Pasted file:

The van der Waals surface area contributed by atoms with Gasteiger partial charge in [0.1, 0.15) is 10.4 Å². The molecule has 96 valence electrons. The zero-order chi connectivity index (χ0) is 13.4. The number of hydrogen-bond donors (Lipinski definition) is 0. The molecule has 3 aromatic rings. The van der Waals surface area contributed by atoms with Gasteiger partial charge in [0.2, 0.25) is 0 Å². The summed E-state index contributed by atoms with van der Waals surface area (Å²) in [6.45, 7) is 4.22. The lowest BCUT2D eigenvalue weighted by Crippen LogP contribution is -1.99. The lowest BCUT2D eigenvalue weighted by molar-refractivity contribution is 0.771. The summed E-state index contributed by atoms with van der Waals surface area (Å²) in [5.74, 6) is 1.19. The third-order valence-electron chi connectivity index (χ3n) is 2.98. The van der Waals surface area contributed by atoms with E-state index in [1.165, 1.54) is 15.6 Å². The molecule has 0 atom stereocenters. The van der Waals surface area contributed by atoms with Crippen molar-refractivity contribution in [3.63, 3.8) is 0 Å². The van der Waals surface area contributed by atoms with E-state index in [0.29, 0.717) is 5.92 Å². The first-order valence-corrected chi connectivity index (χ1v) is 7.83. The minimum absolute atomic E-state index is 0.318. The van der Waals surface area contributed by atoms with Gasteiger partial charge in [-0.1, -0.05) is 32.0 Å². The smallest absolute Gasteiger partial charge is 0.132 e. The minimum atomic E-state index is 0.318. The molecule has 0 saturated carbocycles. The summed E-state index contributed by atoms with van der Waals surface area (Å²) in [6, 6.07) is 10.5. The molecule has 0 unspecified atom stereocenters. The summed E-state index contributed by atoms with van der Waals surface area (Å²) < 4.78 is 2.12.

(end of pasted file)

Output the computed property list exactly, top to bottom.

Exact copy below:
The van der Waals surface area contributed by atoms with Gasteiger partial charge in [0.1, 0.15) is 10.4 Å². The molecule has 96 valence electrons. The zero-order chi connectivity index (χ0) is 13.4. The number of hydrogen-bond donors (Lipinski definition) is 0. The molecule has 3 aromatic rings. The van der Waals surface area contributed by atoms with Gasteiger partial charge in [0.2, 0.25) is 0 Å². The summed E-state index contributed by atoms with van der Waals surface area (Å²) in [6.45, 7) is 4.22. The lowest BCUT2D eigenvalue weighted by Crippen LogP contribution is -1.99. The lowest BCUT2D eigenvalue weighted by molar-refractivity contribution is 0.771. The summed E-state index contributed by atoms with van der Waals surface area (Å²) in [5.74, 6) is 1.19. The third-order valence-electron chi connectivity index (χ3n) is 2.98. The van der Waals surface area contributed by atoms with E-state index in [1.165, 1.54) is 15.6 Å². The molecule has 0 atom stereocenters. The van der Waals surface area contributed by atoms with Crippen molar-refractivity contribution in [3.63, 3.8) is 0 Å². The van der Waals surface area contributed by atoms with E-state index in [0.29, 0.717) is 5.92 Å². The first-order valence-corrected chi connectivity index (χ1v) is 7.83. The minimum absolute atomic E-state index is 0.318. The van der Waals surface area contributed by atoms with Gasteiger partial charge in [-0.1, -0.05) is 32.0 Å². The smallest absolute Gasteiger partial charge is 0.132 e. The minimum atomic E-state index is 0.318. The molecule has 0 saturated carbocycles. The summed E-state index contributed by atoms with van der Waals surface area (Å²) in [6, 6.07) is 10.5. The molecule has 0 unspecified atom stereocenters. The summed E-state index contributed by atoms with van der Waals surface area (Å²) < 4.78 is 2.12.